Bloomsday entrants race despite events in Boston

Photo+by%3A+Dylan+Paulus%0A%0A%28Left+to+Right%29+Carl+Combs%2C+Dave+Millet%2C+Jeff+Rahn%2C+Jeff+Corkill%2C+and+Grant+Smith+prepare+for+their+running+club+for+the+2013+Bloomsday+event.
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Bloomsday entrants race despite events in Boston

Photo by: Dylan Paulus

(Left to Right) Carl Combs, Dave Millet, Jeff Rahn, Jeff Corkill, and Grant Smith prepare for their running club for the 2013 Bloomsday event.

Photo by: Dylan Paulus (Left to Right) Carl Combs, Dave Millet, Jeff Rahn, Jeff Corkill, and Grant Smith prepare for their running club for the 2013 Bloomsday event.

Photo by: Dylan Paulus (Left to Right) Carl Combs, Dave Millet, Jeff Rahn, Jeff Corkill, and Grant Smith prepare for their running club for the 2013 Bloomsday event.

Photo by: Dylan Paulus (Left to Right) Carl Combs, Dave Millet, Jeff Rahn, Jeff Corkill, and Grant Smith prepare for their running club for the 2013 Bloomsday event.


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Photo by: Dylan Paulus
(Left to Right) Carl Combs, Dave Millet, Jeff Rahn, Jeff Corkill, and Grant Smith prepare for their running club for the 2013 Bloomsday event.

By Jake Kershinar

staff writer

[email protected]

With Bloomsday right around the corner, many runners in the greater Spokane area are preparing to trek the annual 7 1/2 mile run on May 5.

Because of the events that occurred in Boston this past month, there has been talk of people possibly dropping out of Bloomsday have been circulating around campus these last couple of weeks.

For many faculty members, however, they remain as dedicated as ever to running in Bloomsday despite the attacks in Boston.

Carl Combs, a student technology manager at EWU, is among those who are not backing down and is more inspired to run now than he was before the Boston incident.

“Overall, the whole running community has this, ‘You messed with the wrong people,’ kind of mentality,” said Combs. “Runners are just a different breed.”

Combs said it was easy to decide whether to run or not because the drive for dedicated runners simply does not go away.

“We just get into running and get fired up,” said Combs. “People just want to compete and not be scared.”

Combs also jumped at the first opportunity to show his support for Boston runners by participating in a “Run for Boston” event in Spokane’s Riverfront Park this past week and will also run in Cheney High School’s “We Run for Boston” event on May 19.

Dean Kiefer, associate professor of finance, said that he too would be participating in a charity event with his triathlon club this summer in addition to running Bloomsday, but is not without caution.

“The events in Boston concern me a little,” Kiefer said. “I will pay more attention to what goes on around me in the crowd.”

“The Boston bombing is definitely a reminder that you never know when an attack can happen,” said Head Equipment Manager of Athletics Augustine Hernandez.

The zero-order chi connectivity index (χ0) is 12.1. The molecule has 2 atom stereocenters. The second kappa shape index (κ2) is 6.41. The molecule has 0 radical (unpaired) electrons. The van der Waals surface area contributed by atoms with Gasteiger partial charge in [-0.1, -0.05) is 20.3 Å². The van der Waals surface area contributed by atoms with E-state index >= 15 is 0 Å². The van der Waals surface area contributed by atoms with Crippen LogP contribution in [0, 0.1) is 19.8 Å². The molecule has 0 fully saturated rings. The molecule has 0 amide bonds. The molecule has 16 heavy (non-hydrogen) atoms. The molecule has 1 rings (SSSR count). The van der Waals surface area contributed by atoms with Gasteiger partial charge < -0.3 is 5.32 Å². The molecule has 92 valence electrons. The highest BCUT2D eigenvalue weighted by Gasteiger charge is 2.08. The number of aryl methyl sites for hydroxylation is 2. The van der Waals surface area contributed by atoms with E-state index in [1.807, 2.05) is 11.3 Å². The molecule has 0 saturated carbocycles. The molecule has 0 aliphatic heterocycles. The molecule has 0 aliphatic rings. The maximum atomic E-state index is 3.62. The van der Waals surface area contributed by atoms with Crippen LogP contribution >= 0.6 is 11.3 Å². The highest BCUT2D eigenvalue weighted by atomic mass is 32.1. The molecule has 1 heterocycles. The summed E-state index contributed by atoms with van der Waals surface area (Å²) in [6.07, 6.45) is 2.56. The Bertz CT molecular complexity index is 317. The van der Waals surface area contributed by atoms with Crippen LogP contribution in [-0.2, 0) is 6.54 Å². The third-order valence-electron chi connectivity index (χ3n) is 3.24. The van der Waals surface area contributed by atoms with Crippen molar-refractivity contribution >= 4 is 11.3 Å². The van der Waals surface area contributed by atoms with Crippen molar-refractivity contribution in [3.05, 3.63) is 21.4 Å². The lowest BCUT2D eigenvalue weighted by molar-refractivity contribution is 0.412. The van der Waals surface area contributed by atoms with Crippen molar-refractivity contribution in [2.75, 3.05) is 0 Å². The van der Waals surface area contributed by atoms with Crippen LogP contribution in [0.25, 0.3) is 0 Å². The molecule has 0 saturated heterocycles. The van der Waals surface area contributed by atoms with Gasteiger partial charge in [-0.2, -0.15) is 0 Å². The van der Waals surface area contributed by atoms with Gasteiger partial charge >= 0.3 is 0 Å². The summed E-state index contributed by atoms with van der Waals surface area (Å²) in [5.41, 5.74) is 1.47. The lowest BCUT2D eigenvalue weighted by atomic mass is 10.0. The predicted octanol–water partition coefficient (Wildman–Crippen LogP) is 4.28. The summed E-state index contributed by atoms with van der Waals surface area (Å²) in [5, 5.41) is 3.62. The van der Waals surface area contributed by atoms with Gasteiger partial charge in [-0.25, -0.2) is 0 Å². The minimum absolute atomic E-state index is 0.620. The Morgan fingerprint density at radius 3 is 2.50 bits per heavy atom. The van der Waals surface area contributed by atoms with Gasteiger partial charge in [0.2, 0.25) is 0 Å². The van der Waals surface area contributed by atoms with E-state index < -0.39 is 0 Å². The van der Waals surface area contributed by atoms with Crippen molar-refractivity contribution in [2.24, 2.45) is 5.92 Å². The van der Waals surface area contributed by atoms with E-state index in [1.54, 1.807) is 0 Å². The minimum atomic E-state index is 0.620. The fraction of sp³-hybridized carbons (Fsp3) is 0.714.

While Combs admitted there would be people who would probably rethink running in Bloomsday, he said it ultimately came down to being inspired and representing the people of Boston.

“Boston [Marathon] runners are serious,” Combs said. “The only thing I was concerned about was the possibility of Bloomsday being shut down. If events were cancelled, then the attackers [in Boston] would be victorious. But I do think it would be a good idea to have more security at Bloomsday and create more awareness.”

James Fitzgerald, academic coordinator at Eastern, said he felt more motivated to run because of a friend who ran in the Boston Marathon.

“Every person handles these situations differently,” Fitzgerald said. “For me, I choose to be resilient. Our society has a great sense of bouncing back from these situations. But, because of the Boston bombing, I will be more aware of my surroundings.”

Kiefer explained that he believes a majority of runners are not going to back down to fear caused by the bombings but that everyone will probably handle the situation differently.

“[People] would be allowing the terrorist some control over their lives which gives them exactly what they want. Surrender [to fear] would mean avoiding these events over a long period of time and I don’t think most people would do that.”

“I have [run] Bloomsday since 1983,” said Susan Megaard, professor of accounting. “Although the thought has occurred that something like the bombing could happen, I still enjoy the race and seeing people.”

Megaard also said that security should be tight.

“Running is such a great way to push yourself beyond your limits just like those marathoners were doing in Boston,” said Hernandez. “I’ll be pushing myself to run my best Bloomsday time in honor of [the Boston runners].”

Bloomsday officials have also decided to show support for Boston by handing out 50,000 bracelets that will be given to participants with the words “Bloomsday stands with Boston.”

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